border collie puppies

5 Reasons not to breed from your dog

Why dog breeding is not a casual hobby, or a business

“Responsible owners research their breed before choosing a dog that will best fit their lifestyle.”

“Responsible breeders know that purpose-bred dogs are predictable which helps owners make the right choice for their family.”

These are strange times we are living in, indeed. We are all spending our days differently, whether we are furloughed, redundant or just working from home, online and via Zoom. So it is not surprising that we are reflecting on our lives and how we are living. I am not at all surprised that people are realising that NOW is the perfect time to get a dog.

Border Collie puppies
getting the right dog for you

Everyone should have a dog (or 5!) They simply make life better. Always present whether you need them or not, keeping you company. They demand attention, through affection and play, which is the best way to soothe your soul. Dogs will amuse you every day, through their antics and interactions. And of course walking with a dog is the absolutely best start to your day. Whatever the weather, having a dog by your side is brilliant.

Don’t get a dog NOW?

Sadly, dogs are not toilet roll (it’s a pandemic joke!) We simply CANNOT rush out and buy a dog. We CANNOT demand more dogs are made – it just doesn’t work like that.

Yes, some breeders may be able to bring their plans for the next one or even two litters forward. If you have a number of breeding bitches, you may decide to have the next litter from one of these this year, rather than next year. BUT BEWARE! The more puppies the public demand, the more likely buyers are to get one from an unscrupulous person, who will take your money and lie to you. Heartache will be yours, as your dog becomes ill and dies, or just doesn’t turn out how you thought.

Here are some reasons why it is a BAD idea to ‘just have a litter from your pet dog’.

1. It’s not healthy

dog breeding
before puppies

Having puppies really sucks the health right out of dogs. It is NOT something than can be done on a whim. The Kennel Club require that dogs are only allowed to have litters between the 2 and 8 years of age and they will only accept 4 litters for registration. They do NOT allow more than one litter per year.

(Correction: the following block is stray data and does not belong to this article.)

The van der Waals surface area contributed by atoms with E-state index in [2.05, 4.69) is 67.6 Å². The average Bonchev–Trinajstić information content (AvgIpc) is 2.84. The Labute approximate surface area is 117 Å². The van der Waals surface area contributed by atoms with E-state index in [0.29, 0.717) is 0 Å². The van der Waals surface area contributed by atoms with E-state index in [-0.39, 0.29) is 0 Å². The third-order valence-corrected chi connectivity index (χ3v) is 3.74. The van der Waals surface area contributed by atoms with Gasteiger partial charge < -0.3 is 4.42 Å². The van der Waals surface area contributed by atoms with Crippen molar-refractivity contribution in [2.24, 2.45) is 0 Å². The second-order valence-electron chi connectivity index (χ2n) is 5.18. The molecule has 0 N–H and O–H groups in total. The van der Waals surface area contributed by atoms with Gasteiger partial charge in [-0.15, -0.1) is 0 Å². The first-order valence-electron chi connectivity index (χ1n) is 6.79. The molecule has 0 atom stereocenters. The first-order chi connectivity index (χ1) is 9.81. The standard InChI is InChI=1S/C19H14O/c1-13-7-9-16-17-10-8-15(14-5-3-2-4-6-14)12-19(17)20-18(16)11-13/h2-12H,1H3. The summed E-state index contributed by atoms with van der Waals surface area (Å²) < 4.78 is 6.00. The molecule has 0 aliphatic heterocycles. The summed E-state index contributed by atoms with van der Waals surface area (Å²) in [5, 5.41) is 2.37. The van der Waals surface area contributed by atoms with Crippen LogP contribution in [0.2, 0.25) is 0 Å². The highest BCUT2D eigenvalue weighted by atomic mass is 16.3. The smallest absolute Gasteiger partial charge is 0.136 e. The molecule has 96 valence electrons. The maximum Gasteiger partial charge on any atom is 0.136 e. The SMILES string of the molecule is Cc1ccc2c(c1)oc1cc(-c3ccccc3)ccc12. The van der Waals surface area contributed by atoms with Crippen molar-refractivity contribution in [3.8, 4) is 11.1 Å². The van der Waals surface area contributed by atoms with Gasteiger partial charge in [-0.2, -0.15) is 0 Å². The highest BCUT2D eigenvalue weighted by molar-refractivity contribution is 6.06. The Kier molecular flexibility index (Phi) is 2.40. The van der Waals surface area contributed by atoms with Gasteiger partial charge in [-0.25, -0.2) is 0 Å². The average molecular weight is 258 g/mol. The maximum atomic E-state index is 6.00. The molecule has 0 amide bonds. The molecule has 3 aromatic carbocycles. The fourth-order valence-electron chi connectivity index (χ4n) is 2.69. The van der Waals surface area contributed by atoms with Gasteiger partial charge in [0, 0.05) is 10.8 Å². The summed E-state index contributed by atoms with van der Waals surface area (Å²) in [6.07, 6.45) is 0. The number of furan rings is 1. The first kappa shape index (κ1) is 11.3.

Bitches generally have two ‘seasons’ per year, which is the fertile period during which they can be mated. Their first season is at around one year old, so they could potentially then have two litters per year, for 8-10 years. Imagine that? What would that do to a dog? Would you want that for your dog? Think about what that would do to them?

dog breeding
after puppies

I take the utmost care of my dogs. They have top quality food, plenty of exercise, stimulation and training. But it still really takes its toll on them. I only have three litters, if they are able to cope with it. Not four, that’s too many.

2. It’s time-consuming

Having a litter of puppies takes time. A lot of time. I reckon I spend around 5 hours a day, or 35 hours a week, for 8 weeks, on each litter of puppies. Not to mention a great deal of time preparing for the litter before it arrives. Then supporting the new owners once the pups have gone.

border collie puppies
up to no good

This time includes:

  • being there for the labour and birth (usually through the night)
  • getting up several times during the night to check on the puppies, so they are not crushed and are feeding successfully – for a couple of weeks
  • cuddling the puppies (a couple of hours a day should cover it)
  • talking to the new owners and preparing pupdates for them
  • having visitors to the house to show off the puppies (around 150 per litter for me)
  • cleaning up after the puppies (about an hour a day doing this)
  • providing a stimulating and enriching environment
  • taking pictures (obv!)
  • feeding the mum, then the puppies endlessly
  • putting them outside
  • bringing them inside
  • taking them for their microchips and health tests
  • preparing their puppy packs

Sounds terrible doesn’t it? Of course it is brilliant having puppies, but I cannot stress enough what hard work it is! It is exhausting at times.

3. Finding homes

When I started out, over 10 years ago, I was told that finding the homes is the hardest part of the breeding process. I thought ‘well it can’t be that hard, everyone will want one of my pups’. Wrong! It’s a nightmare.